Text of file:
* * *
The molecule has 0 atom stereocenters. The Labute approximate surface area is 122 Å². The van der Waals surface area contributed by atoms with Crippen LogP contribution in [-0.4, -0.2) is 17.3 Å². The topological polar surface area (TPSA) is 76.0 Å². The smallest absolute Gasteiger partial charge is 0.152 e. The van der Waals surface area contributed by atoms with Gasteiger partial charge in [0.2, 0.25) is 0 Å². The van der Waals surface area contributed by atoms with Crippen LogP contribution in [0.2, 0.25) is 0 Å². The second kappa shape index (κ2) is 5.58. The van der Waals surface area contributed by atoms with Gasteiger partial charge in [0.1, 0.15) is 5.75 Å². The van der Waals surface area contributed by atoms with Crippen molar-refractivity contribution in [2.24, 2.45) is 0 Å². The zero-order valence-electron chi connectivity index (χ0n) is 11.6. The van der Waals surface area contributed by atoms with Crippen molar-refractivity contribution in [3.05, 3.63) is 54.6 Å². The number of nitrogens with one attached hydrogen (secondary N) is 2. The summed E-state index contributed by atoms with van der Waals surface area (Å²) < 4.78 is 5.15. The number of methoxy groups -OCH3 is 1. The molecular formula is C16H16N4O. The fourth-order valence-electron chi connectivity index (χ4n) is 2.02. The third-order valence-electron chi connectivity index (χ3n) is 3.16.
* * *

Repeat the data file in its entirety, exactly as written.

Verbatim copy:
The molecule has 0 atom stereocenters. The Labute approximate surface area is 122 Å². The van der Waals surface area contributed by atoms with Crippen LogP contribution in [-0.4, -0.2) is 17.3 Å². The topological polar surface area (TPSA) is 76.0 Å². The smallest absolute Gasteiger partial charge is 0.152 e. The van der Waals surface area contributed by atoms with Gasteiger partial charge in [0.2, 0.25) is 0 Å². The van der Waals surface area contributed by atoms with Crippen LogP contribution in [0.2, 0.25) is 0 Å². The second kappa shape index (κ2) is 5.58. The van der Waals surface area contributed by atoms with Gasteiger partial charge in [0.1, 0.15) is 5.75 Å². The van der Waals surface area contributed by atoms with Crippen molar-refractivity contribution in [2.24, 2.45) is 0 Å². The zero-order valence-electron chi connectivity index (χ0n) is 11.6. The van der Waals surface area contributed by atoms with Crippen molar-refractivity contribution in [3.05, 3.63) is 54.6 Å². The number of nitrogens with one attached hydrogen (secondary N) is 2. The summed E-state index contributed by atoms with van der Waals surface area (Å²) < 4.78 is 5.15. The number of methoxy groups -OCH3 is 1. The molecular formula is C16H16N4O. The fourth-order valence-electron chi connectivity index (χ4n) is 2.02. The third-order valence-electron chi connectivity index (χ3n) is 3.16.